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Rewriting Life

Global Urban Footprint Revealed in Unprecedented Resolution

Mapping urban areas is fraught with difficulty. But a database of radar images taken from space throws new light on the global urban footprint.

Urbanization is changing our planet. Today, about half the world’s seven billion people live in cities. By 2050, that proportion is expected to rise to two-thirds. And because the global population is increasing, by then, more than six billion people will live in cities.

Urban living places significant burdens on the environment. Cities need to be fed with water, power, and food, and so require the complex infrastructures that make that possible. All this needs to be done in a way that is sustainable.

And that raises some important questions. How many cities are there on Earth, and how much of the surface area is covered with built-up areas?

In this respect, developed countries are well mapped, but the same is not true of the developing world, where a significant proportion of people live. What’s more, attempts to spot urban spaces using images taken from space are bedeviled with problems: low resolution images, cloud cover, and ambiguities in the way the data is interpreted.

What’s needed is a way of mapping urban areas from space at high resolution and in a way that is unaffected by cloud cover and without the ambiguities that traditional imaging introduces.

Today, Thomas Esch from the German Aerospace Center in Wessling, Germany, and a few pals unveil a global map of urbanization that meets all these requirements. The result is a data set of the entire planet at a resolution of 12 meters that maps the global urban footprint with unprecedented accuracy and resolution.

“This paper introduces a new inventory of human presence on Earth ... that reflects the human settlements pattern in a so far unique spatial resolution,” says the team.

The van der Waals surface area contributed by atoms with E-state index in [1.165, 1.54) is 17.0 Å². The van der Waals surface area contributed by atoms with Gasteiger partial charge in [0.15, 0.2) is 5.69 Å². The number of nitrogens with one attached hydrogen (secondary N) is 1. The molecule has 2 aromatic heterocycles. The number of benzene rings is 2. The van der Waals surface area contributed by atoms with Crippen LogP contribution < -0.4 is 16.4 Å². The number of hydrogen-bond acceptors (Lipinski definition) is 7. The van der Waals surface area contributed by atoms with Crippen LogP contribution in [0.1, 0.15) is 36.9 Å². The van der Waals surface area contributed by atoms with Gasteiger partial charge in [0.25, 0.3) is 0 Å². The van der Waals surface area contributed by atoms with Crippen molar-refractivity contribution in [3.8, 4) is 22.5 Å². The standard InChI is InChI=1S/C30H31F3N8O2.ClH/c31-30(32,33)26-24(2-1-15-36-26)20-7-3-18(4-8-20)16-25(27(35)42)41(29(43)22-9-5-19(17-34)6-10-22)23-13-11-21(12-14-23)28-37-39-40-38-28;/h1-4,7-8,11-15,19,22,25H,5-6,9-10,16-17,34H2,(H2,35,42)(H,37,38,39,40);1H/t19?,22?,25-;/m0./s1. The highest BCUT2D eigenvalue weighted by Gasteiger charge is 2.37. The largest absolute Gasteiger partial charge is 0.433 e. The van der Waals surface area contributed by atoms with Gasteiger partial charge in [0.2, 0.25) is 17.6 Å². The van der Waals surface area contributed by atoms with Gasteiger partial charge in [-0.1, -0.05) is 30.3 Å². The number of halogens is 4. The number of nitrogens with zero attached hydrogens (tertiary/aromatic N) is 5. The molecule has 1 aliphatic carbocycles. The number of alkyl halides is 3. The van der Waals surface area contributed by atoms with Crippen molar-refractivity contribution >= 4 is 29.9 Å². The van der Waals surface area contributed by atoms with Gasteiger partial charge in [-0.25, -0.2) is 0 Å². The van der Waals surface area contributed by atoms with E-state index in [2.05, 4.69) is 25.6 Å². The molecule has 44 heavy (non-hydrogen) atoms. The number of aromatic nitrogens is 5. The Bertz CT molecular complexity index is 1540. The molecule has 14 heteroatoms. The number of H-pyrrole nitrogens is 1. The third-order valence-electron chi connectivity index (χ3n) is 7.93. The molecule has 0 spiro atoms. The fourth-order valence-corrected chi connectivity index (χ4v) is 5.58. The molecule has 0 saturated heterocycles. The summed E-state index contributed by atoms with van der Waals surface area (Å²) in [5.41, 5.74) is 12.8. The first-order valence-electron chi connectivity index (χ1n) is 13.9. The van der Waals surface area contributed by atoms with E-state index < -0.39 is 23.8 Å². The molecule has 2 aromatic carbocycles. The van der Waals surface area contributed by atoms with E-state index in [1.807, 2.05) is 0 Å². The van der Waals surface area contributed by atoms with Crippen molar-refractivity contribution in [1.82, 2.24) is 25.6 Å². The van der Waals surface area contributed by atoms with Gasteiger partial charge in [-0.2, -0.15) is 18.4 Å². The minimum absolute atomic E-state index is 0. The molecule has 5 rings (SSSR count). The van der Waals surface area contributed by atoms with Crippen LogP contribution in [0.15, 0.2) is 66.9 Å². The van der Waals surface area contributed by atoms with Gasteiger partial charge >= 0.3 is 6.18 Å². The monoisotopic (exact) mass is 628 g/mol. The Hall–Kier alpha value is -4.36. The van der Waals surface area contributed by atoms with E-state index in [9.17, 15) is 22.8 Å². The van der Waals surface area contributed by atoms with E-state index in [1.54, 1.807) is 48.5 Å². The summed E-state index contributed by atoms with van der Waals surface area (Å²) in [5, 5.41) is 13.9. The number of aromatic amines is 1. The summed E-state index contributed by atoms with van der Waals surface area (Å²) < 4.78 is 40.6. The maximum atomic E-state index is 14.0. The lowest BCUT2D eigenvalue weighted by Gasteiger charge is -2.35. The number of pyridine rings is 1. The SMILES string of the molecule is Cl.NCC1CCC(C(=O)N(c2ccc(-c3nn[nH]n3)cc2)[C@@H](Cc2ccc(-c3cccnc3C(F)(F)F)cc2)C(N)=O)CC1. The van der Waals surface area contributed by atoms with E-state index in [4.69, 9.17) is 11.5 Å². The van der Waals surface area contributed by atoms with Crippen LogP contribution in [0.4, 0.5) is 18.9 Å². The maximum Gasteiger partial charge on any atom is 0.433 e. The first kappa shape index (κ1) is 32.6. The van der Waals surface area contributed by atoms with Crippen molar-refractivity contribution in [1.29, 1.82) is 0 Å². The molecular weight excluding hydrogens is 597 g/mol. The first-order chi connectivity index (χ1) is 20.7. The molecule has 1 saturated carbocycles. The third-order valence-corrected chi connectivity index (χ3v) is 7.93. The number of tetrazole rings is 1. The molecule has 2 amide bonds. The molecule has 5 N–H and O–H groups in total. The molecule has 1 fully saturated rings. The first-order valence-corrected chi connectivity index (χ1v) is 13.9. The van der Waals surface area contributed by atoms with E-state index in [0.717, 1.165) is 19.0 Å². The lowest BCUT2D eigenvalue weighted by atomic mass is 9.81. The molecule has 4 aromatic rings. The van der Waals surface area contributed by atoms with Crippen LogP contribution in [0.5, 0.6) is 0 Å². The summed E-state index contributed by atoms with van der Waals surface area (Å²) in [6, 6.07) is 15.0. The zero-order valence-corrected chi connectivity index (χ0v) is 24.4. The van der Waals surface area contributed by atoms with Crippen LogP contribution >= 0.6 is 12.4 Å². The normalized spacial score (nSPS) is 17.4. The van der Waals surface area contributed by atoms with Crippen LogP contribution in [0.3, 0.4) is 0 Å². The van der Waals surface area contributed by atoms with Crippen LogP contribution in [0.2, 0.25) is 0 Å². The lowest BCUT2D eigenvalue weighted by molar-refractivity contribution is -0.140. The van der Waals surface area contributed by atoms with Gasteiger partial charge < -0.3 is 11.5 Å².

Until now, estimates of the global urban footprint have been largely based on optical images of the ground. These images are widely available but have significant drawbacks.

For a start, the images have a spatial resolution measured in hundreds of meters. That immediately raises questions over their ability to spot small rural villages and to resolve undeveloped areas in cities.

Cloud cover also obscures the ground so up-to-date coverage can be spotty in places. And then there is the question of how to identify built-up areas at all. There is no unambiguous way of spotting built-up areas in images of this kind.

As a result, geographers’ estimates of the global urban footprint differ in size by an order of magnitude. Clearly a better approach is needed.

Enter Esch and co, who have created a global database of built-up areas based on synthetic aperture radar images from an Earth-orbiting mission called TanDEM-X. This consists of a pair of spacecraft that have been orbiting Earth in close formation—just a few hundred meters apart—since 2007.

These spacecraft take radar images of the ground from slightly different angles, allowing researchers to create a 3-D map of the planet. In total, Esch and co have processed 470,000 pairs of images to create their map of the entire planet.

This map has a spatial resolution of 12 meters, but because it is in 3-D, the map reveals changes in vertical elevation, too. Indeed, it is a straightforward matter to spot vertical structures such as walls.

That immediately makes the task of automatically identifying built-up areas much easier. And because radar passes straight through clouds, the data is unaffected by cloud cover.

The result is a map of the global urban footprint of unprecedented accuracy and resolution. “We introduce a novel global settlements mask in a so far unique spatial resolution, the Global Urban Footprint,” say Esch and co.

That’s an impressive piece of work and one that has significant implications for the way geographers, sociologists, and policymakers will understand the way urbanization is changing our planet.

In 1950, the global rural population was twice the size of the urban one. In 2008, the urban population over took rural population for the first time and the rate of urbanization continues to gain pace.

The first step in understanding the impact of this process is to produce an accurate map. Now the difficult process of counting the number of cities and measuring the proportion of urban land use can begin in earnest.

The map is available at: https://geoservice.dlr.de/web/maps/eoc:guf:4326

Ref: arxiv.org/abs/1706.04862: Breaking New Ground In Mapping Human Settlements From Space—The Global Urban Footprint

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